You may have set your dream aside, like I did, but the dream you are pusuing is so much better; please don't waste a minute more thinking about a house - - you have so so much more!

a Tonggu Momma said...

I was going to write what I hoped would be this oh-so-eloquent comment to your beautiful post, but then I read Sharie's comment. And now all I am left with is: yeah. What she said. *grin*

Tara Anderson said...

Thank you for reminding me what really matters...yet again. :) You have such a way of doing that! And thank you for reminding me to appreciate what I have. God's been working on me with the whole "house" thing (specifically cabinets, countertops, wood floors, and anything else not "builder grade"). You're right--those things aren't what make a home. I guess I will have to start dreaming about more scuffs and scratches...and all the other signs of a well-loved, lived in HOME! :)

Ladybugs' Mom said...

Wow Carrie! What can I say! You always know just how to put it into words! Our dishwasher broke before Christmas it was going to be as much as a new one to fix...not the best timing. Then our downstairs heater stopped working. Lovely! We got the heater fixed just before the below freezing temps but thought we'd have to wait a month or so to purchase a new dishwasher. I *thought* I would just 'die' of dishpan hands! But then my in-laws generously mailed us a check and the new one was installed last week. Funny thing is....I keep forgetting its here and we keep using paper plates! We have yet to dirty enough dishes to actually run it! LOL!

The Ferrill's said...

Oh sweet Carrie, I can imagine your home is very much a home indeed! You heart wills it to be, and so it is! And you are so right about appreciating the finer things when we are not around them. I used to DREAM of living at the beach. I would obsess about finding Rob a job down there and living the perfect, calm, & peaceful life.
Now I realize the Lord didn't allow that because He never intended for me to live that life...and so when I visit there, I enjoy it all the more! ;)
What a great, honest, heartfelt post that allows us a look into the life of someone in a foreign land...thank you for sharing! We learn so much from you! (I know sometimes you probably get tired of being the teacher, but you're a GREAT one! ;)

learningtogether said...

I Absolutely 100% agree with your other posters. It is so much more than the 4 walls. And honestly, I see so much sadness around me as women struggle to meet the ideals in their heads. It hurts them. Me too, when I get hung up in it.

But, yes, I hear your woman's heart desire to make a nest. It is such a tough balance. Can I pray for you to be encouraged in this?

Shelley
P.S. My nearly 14 year old is dying to know what it would look like for us to move to China (a family dream). On our adoption trips we were warned to "not drink the water". What do you do about that? Get used to it? Filter it? How about those veggies at Subway? The first thing our ds wanted was a Subway sandwich with all the veggies when we landed in Vancouver this passed November. Anyway, that is his burning question. :)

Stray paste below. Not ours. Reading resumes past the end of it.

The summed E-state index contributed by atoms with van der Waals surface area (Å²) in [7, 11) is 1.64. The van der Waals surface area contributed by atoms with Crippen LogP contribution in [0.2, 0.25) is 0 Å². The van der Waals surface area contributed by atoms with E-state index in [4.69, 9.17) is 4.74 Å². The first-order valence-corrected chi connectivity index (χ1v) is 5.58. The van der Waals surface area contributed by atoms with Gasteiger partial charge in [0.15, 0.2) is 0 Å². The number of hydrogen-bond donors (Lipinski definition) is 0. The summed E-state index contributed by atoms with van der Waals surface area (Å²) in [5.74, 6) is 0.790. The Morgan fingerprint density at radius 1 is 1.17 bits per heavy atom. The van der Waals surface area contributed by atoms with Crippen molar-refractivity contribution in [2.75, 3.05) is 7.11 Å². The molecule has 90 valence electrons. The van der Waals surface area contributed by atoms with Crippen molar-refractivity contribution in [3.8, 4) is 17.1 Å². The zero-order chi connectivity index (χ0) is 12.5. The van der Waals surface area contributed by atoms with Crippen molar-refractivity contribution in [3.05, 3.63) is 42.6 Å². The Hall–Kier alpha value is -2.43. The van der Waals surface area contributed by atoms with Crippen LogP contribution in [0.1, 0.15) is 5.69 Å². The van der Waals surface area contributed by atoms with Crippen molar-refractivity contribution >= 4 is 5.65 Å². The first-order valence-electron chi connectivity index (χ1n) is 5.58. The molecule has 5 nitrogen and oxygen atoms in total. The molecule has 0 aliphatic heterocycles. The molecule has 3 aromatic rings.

Tori said...

Carrie,
I love your post about "home." It is real and shows that sometimes following God's plan when it means putting our dreams back for later is not just a piece of cake. But I learned something about home today that I want to share. Not to be a downer, because I do not mean it that way at ALL. We have spent the weekend in a hospital room with my mother-in-law who, Friday, found out VERY unexpectedly, that she has cancer. She was going through the guests from today that visited her and named us and her daughter, and I thought, "We're not guests, if this is where you are, we are home." I know that sounds so cliche, "home is where the heart is," but I realized tonight how true that is. No matter how difficult this battle or how long, we will be at home if we are together.

It sounds to me like God has made you a very beautiful home, just like HE would want it to be.

I love your posts and am praying for you guys.

Coleman's A to Z said...

Carrie, so glad your were so encouraged by your dear friends!

Here's my question:


When you have short term visitor volunteer at the foster home, what would a typical day look like for them?

Football & Fried Rice said...

Oh, remember what Jesus said about it being easier for a camel to go through the eye of a needle than for a wealthy man to enter the kingdom of heaven!

A house is merely a financial investment (or burden!) - but a home can be made anywhere - obviously, you are making your home right where you are - surrounded by your husband and your precious friends and LOVE!